A no-deal Brexit and a slump in China pose the biggest economic threats warns IMF
Written by staff reporter
A no-deal Brexit and a sharper slowdown in China are the biggest risks to growth in the global economy in 2019, the International Monetary Fund has warned in its latest economic outlook. In a report published on the first day of the World Economic Forum summit in Davos, Switzerland, the IMF said that alongside already falling levels of growth in Europe, China and Japan, an escalation of the trade war between Donald Trump and Beijing over the coming months and the UK leaving the EU without a deal would lead to further downgrades in its forecasts for growth.
The IMF said global growth would weaken from 3.7% in 2018 to 3.5% this year, down 0.2 percentage points from its prediction last October. Christine Lagarde, the IMF’s managing director, said: “If the world economy were a cross-country skier, she would have been moving at a relatively high speed last year, but now the slope is changing and pointing slightly uphill. This is still a good trail to be on, but it gets a little bit harder to keep up the pace.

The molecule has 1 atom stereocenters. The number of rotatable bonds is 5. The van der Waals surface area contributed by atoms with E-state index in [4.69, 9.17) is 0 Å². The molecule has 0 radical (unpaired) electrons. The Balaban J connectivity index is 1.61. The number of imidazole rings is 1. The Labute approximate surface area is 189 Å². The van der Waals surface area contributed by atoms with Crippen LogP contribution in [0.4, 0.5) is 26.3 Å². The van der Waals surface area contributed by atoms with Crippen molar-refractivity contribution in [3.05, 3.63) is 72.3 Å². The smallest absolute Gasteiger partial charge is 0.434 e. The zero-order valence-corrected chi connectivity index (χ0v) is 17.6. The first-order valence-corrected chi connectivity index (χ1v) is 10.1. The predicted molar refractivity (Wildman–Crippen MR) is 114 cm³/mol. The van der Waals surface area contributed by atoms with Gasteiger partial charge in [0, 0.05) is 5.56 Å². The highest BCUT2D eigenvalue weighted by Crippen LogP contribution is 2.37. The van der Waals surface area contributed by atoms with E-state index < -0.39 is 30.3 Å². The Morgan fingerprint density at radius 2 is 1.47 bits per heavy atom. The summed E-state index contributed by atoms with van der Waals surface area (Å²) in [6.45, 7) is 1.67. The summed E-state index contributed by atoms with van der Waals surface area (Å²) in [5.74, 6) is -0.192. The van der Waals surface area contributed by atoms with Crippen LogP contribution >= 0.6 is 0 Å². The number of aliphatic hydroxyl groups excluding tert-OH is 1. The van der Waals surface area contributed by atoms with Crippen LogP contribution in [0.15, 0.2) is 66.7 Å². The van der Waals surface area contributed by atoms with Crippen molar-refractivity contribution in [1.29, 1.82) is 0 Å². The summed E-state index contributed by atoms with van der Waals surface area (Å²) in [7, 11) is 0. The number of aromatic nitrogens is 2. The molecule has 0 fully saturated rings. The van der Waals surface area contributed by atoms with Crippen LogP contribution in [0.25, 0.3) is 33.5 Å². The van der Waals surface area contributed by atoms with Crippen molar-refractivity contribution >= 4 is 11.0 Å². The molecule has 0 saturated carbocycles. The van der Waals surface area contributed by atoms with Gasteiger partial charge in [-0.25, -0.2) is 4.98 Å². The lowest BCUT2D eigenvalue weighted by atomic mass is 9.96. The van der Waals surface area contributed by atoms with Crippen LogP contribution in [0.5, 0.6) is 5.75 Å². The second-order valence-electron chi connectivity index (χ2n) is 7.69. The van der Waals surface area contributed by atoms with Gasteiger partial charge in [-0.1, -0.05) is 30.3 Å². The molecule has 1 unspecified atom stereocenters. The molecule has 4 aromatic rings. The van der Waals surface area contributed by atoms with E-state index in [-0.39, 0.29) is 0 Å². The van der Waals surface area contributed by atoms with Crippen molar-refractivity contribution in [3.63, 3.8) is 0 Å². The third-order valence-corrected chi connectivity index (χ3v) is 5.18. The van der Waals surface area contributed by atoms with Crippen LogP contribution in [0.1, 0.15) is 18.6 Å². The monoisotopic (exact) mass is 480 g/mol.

“Even as the world economy continues to move ahead, it is facing significantly higher risks, some of them related to policy. These risks are now increasingly intertwined: think of how higher tariffs and rising uncertainty over future trade policy fed into lower asset prices and higher market volatility. This in turn contributed to tightening financial conditions, including for advanced economies, which is a major risk factor in a world of high debt burdens.”
Legarde added: “Does that mean that a global recession is around the corner? The answer is ‘no’, but the risk of a sharper decline in global growth has certainly increased. Add to this geopolitical worries and disappointing long-term growth prospects, and you have an economic picture with a clear message: address remaining vulnerabilities and be ready if a serious slowdown were to materialise.”